A DOUBLE DOSE OF TAKASHI MIIKE NEWS
Director to helm a new DAIMAJIN for Kadokawa/ Media Blasters brings ZEBRAMAN to US
Takashi Miike has developed a reputation as one of the most prolific, talented, and controversial filmmakers in the world with credits such as AUDITION, ICHI THE KILLER, GOZU, ONE MISSED CALL, IZO, ULTRAMAN MAX, THREE EXTREMES, and the “banned” episode of Showtime’s MASTERS OF HORROR. This past week saw two big announcements concerning the director; one from Japan, the other from America.
Following 2005’s THE GREAT YOKAI WAR, Kadokawa Pictures has hired Takashi Miike to helm a remake of the classic film DAIMAJIN. At Anime Boston, Media Blasters revealed that they would be bringing Miike’s hilariously entertaining 2004 favorite ZEBRAMAN to America for the first time.
Robert Saint John and Clay Holden provide some early news plus a look back and forward to these projects…
Kadokawa-Herald Pictures has recently updated its movie line-up page with news that it intends to remake and distribute the classic fantasy film, DAIMAJIN. The 1966 original, produced by the Daiei Motion Picture Company, told the story of a village in feudal Japan that comes under the domination of the evil warlord Samanosuke. The children of the deposed ruler are hidden away in a nearby mountain occupied only by the giant stone idol of the land’s protector god, the Majin. Ten years pass and the grown children return in the hope of retaking their birthright, but the warlord’s grip over the land is strong. The prayers of the princess bring the statue to life, but will the giant idol bring salvation to the people, or destruction to the land?
Few details about the remake are known at this time, but it appears that Takashi Miike has been selected to direct, and the film is scheduled for release in 2008. From the description on the website there is no indication of whether the story will still be a period piece, or updated in a fashion similar to THE GREAT YOKAI WAR. “When a girl offers a prayer, a legendary giant deity awakes!” reads the description. “From an old tomb is excavated a clay image of a soldier. Who made it, and why? The never before seen secret of the birth of Daimajin will be revealed here!”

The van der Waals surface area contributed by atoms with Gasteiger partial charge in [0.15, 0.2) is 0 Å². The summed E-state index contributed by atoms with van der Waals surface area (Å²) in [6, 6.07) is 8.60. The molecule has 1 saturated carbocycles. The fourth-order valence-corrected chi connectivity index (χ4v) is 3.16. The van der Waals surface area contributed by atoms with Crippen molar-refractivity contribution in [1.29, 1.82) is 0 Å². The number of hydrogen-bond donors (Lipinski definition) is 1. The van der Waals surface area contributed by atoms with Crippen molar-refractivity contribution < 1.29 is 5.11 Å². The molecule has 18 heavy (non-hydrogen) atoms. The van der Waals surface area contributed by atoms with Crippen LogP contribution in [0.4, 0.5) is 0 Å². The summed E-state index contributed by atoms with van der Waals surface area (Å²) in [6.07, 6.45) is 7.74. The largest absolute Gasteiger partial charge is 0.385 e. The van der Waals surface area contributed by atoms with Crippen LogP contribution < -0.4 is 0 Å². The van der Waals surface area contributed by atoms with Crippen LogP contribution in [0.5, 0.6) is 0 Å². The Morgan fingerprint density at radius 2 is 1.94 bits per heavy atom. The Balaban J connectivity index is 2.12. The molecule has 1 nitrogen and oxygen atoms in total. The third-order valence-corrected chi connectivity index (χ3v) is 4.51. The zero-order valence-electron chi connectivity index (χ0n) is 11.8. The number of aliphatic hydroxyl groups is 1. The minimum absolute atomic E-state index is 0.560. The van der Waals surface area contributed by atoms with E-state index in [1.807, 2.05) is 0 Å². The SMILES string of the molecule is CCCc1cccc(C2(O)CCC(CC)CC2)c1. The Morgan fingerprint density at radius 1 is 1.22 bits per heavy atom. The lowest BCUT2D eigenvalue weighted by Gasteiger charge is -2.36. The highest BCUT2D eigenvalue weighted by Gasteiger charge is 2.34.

SciFi Japan will have more information as it becomes available.
ZEBRAMAN: An Appreciation
Author: Clay Holden
During Anime Boston this past Memorial Day weekend, Media Blasters announced they had acquired US rights to ZEBRAMAN. No release date or DVD specs have been set.
If Takashi Miike’s AUDITION was in some ways the ultimate date film for a relationship you were hoping to end, and his D.O.A. series a guilty pleasure you weren’t sure you wanted to share with your closest friends, you may find ZEBRAMAN both a film you can love and one you can share with both family and friends.
In the same sense that Jay Ward’s ROCKY AND BULLWINKLE was simultaneously accessible to young children and provided enough sly humor aimed at adults to keep parents entertained as well, Miike’s ZEBRAMAN has something for the whole family.
Starring Show Aikawa, one of Japan’s best-loved actors (and a Miike regular) as a schoolteacher with an utterly dysfunctional family, who in addition to his other domestic and professional problems, also happens to be a closet fan of a failed ’70s tokusatsu series called ZEBRAMAN. While the other members of his family are dealing with their own personal issues, Aikawa’s schoolteacher character is locking himself in his room, donning his home-made ZEBRAMAN costume, and trying to rationalize wearing it in public.
Meanwhile, his town has been invaded by cute but incredibly malevolent aliens from outer space, intent on taking over the planet. Our unlikely hero discovers that when he wears his ZEBRAMAN costume, he somehow takes on the powers of his dream hero, and becomes the real deal. Will he be able to save the world with his super powers, or succumb to his low self-esteem? The fate of the planet hangs in the balance!
Having seen the film numerous times, both as an un-subtitled Japanese DVD, as well as several variant poorly English-subbed unofficial releases, I have high hopes that Media Blasters will do this great film justice, and walk successfully the fine line between too much/too literal and too loose/too casual a job of translating the Japanese script.
This is a film for the ages, heartily recommended to anyone who still loves the likes of ULTRAMAN, KAMEN RIDER, KIKAIDA, etc., parents with children over the age of eight, and everyone who has found Miike’s other films fascinating, even if sometimes uncomfortable.
The success of ZEBRAMAN in Japan clearly opened the door for Miike’s recent successful remake of THE GREAT YOKAI WAR, which to many fans of Japanese sci-fi and fantasy, was one of the most satisfying films of the past year.
In simplest terms, ZEBRAMAN rocks the house. Even if you aren’t a big fan yourself, watch it with your children, and let them explain some of the in-jokes you may miss.